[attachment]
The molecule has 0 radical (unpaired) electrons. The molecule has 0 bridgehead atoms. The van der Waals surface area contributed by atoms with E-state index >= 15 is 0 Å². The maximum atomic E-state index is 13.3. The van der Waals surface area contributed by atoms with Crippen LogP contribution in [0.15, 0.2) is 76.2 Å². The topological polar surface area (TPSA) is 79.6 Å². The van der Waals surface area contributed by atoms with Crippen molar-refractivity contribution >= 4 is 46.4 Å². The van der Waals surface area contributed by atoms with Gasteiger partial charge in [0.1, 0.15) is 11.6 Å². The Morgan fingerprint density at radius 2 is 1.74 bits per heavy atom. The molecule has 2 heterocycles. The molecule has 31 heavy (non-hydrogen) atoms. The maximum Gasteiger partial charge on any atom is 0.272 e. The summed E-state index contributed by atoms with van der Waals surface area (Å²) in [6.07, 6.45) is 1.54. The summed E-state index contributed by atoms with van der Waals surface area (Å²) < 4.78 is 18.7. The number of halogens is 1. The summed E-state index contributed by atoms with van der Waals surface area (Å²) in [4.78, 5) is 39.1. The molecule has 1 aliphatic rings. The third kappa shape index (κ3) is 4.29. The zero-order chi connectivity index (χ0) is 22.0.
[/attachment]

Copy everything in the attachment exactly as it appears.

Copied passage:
The molecule has 0 radical (unpaired) electrons. The molecule has 0 bridgehead atoms. The van der Waals surface area contributed by atoms with E-state index >= 15 is 0 Å². The maximum atomic E-state index is 13.3. The van der Waals surface area contributed by atoms with Crippen LogP contribution in [0.15, 0.2) is 76.2 Å². The topological polar surface area (TPSA) is 79.6 Å². The van der Waals surface area contributed by atoms with Crippen molar-refractivity contribution >= 4 is 46.4 Å². The van der Waals surface area contributed by atoms with Gasteiger partial charge in [0.1, 0.15) is 11.6 Å². The Morgan fingerprint density at radius 2 is 1.74 bits per heavy atom. The molecule has 2 heterocycles. The molecule has 31 heavy (non-hydrogen) atoms. The maximum Gasteiger partial charge on any atom is 0.272 e. The summed E-state index contributed by atoms with van der Waals surface area (Å²) in [6.07, 6.45) is 1.54. The summed E-state index contributed by atoms with van der Waals surface area (Å²) < 4.78 is 18.7. The number of halogens is 1. The summed E-state index contributed by atoms with van der Waals surface area (Å²) in [4.78, 5) is 39.1. The molecule has 1 aliphatic rings. The third kappa shape index (κ3) is 4.29. The zero-order chi connectivity index (χ0) is 22.0.